Capitol building

Capital Tour

  • This tour will explore Topeka. We will first go to the Kansas State Capital. Construction of the Kansas State Capitol Building began in 1866.  In the afternoon students will visit the Kansas Historical Museum, Governor’s Residence, and Westridge Mall.
capital building
Inside the capitol building
Climbing to the dome
Visiting the Governor's mansion

  • Visiting the Governor's mansion

students doing archery

Archery Class

  • If you are a total novice looking for your first bow, or if you just want to find out a little bit more about archery, then this is the place to start.
Fourth of July Picnic

Fourth of July Picnic

  • Students will have a BBQ picnic at Lake Shawnee with their English Teachers. Hiking, swimming and games will be available. In the evening, students will watch the firework display celebrating the U.S.A.'s Independence Day.
Nelson-Atkins Musuem

Trip to Kansas City

  • Students will dine, shop, and visit the Nelson-Atkins Museum of Art.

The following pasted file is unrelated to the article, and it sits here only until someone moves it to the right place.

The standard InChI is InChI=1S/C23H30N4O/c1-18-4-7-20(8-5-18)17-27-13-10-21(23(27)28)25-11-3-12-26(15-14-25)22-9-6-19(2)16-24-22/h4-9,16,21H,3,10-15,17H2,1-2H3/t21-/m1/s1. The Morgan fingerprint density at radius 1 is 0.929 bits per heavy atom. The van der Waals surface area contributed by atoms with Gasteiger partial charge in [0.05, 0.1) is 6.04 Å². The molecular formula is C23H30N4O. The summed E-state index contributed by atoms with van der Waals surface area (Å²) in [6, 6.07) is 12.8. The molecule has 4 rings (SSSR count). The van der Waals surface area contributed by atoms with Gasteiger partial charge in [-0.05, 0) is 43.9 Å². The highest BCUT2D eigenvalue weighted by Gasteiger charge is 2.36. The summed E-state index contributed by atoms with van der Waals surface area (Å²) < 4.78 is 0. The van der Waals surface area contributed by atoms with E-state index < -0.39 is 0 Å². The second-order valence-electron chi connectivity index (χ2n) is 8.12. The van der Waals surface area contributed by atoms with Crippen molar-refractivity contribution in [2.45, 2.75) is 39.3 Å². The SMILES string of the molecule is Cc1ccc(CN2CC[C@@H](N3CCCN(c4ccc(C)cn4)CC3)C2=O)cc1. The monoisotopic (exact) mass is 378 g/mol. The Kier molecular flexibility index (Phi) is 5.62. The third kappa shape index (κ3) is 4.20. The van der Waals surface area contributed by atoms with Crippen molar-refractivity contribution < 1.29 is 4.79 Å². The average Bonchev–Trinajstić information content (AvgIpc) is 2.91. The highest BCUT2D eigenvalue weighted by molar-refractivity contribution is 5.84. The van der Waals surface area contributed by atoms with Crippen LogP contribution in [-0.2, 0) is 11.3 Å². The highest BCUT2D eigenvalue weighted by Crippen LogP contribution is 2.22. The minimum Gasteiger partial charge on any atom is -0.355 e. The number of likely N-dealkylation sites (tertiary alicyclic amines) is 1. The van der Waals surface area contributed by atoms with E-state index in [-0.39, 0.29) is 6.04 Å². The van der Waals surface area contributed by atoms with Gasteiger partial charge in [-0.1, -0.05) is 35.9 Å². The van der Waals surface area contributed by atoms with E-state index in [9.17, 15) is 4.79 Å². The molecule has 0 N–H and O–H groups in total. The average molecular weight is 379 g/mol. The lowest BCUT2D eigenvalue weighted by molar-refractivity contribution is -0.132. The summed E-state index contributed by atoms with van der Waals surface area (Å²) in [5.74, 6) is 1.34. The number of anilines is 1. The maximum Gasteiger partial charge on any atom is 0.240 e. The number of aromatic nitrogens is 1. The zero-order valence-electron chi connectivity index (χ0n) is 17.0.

At the shopping plaza

The Buffalo Ranch

  • Students will visit a local Buffalo Ranch in the countryside and eat barbeque.

baseball game

Kansas City Royals game

  • The Kansas City Royals are a Major League Baseball team based in Kansas City, Missouri. The Royals are a member of the Central Division of Major League Baseball's American League. 

Student Testimonials

"I was in Washburn University during a summer vacation. We could meet many friends while we were there. Also, we could learn America culture by visiting many places. At first, I was a little bit afraid because of cultural differences but Lauren, Katelyn and Kenzo who were our assistants helped us to adapt in America. They also helped our homework and always stood by to help us anytime. I am extremely grateful to them. Other memorable thing was that we could use Washburn University facilities anytime. The most I loved place was the gym because there was big and free for students. Last one that is memorable thing was teachers. They always be nice to us and when we did mistake, they understood us and taught us that it is not appropriate. Staying in Washburn University during a summer vacation was really good experience to me.”